South Korea’s solar bike highway is both incredible and exasperating. The road, which runs between Daejon and Sejong, is covered for its entire 20-mile-length with a roof of solar panels. Those panels not only generate lots of electricity but also shield cyclists from the sun.
But the highway is just that, a two-way bike lane that runs between cities, and is stranded in the middle of the regular highway, with three lanes of traffic on either side. This is mitigated somewhat by the side barriers, which visually block the view of the surrounding road, but you’re still marooned in the median strip. And like a regular highway, it’s fine for getting from one place to another as quickly as possible, but the views aren’t up to much.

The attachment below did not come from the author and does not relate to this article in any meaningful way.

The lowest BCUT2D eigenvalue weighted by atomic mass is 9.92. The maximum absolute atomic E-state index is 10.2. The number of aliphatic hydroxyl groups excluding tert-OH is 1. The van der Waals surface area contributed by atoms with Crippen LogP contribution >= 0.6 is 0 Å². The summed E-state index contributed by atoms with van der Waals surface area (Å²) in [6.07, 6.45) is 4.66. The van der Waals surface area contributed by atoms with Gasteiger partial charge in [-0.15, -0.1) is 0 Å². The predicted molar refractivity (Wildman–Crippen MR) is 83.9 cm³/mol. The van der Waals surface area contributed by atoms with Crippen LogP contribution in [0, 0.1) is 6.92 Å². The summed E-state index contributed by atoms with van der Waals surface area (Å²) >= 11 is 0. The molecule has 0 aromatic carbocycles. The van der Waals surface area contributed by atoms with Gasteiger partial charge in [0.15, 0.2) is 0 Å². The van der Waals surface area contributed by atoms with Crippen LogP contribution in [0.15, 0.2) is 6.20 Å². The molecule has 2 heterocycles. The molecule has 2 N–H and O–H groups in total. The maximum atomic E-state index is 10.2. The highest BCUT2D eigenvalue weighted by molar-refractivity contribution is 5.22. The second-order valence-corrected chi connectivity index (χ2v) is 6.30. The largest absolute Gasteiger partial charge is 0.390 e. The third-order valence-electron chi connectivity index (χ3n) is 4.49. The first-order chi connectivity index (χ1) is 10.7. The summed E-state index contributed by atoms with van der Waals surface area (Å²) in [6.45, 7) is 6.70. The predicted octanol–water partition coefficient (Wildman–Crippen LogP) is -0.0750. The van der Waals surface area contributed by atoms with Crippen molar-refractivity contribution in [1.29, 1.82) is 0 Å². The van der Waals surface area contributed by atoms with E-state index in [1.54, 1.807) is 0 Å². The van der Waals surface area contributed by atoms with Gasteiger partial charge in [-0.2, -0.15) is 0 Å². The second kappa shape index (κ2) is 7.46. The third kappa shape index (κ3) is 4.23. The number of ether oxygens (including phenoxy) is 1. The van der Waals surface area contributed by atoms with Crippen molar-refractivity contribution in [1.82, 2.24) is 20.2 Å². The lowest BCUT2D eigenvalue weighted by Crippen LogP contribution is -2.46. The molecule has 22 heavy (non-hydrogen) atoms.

Access is via underground tunnels. If you watch the video, you’ll see spots where the panels and the path seem to disappear. These are the underground access points, so you can get on and of the bikeway without crossing traffic. The best part of this scheme seems to be the solar panels which, according to América Economía, provide more than enough electricity to power the highway’s lighting system, as well as charging points for electric cars.
The Daejon-Sejong bike path isn’t the first solar road, although it is the most ambitious we’ve seen to date. Last year we took a look at the SolaRoad in the Netherlands, where the road itself has been replaced by solar panels. That cost $3.75 million dollars for a 230-foot stretch, though, so we probably won’t be seeing a 20-mile long version any time soon.
Original article published here.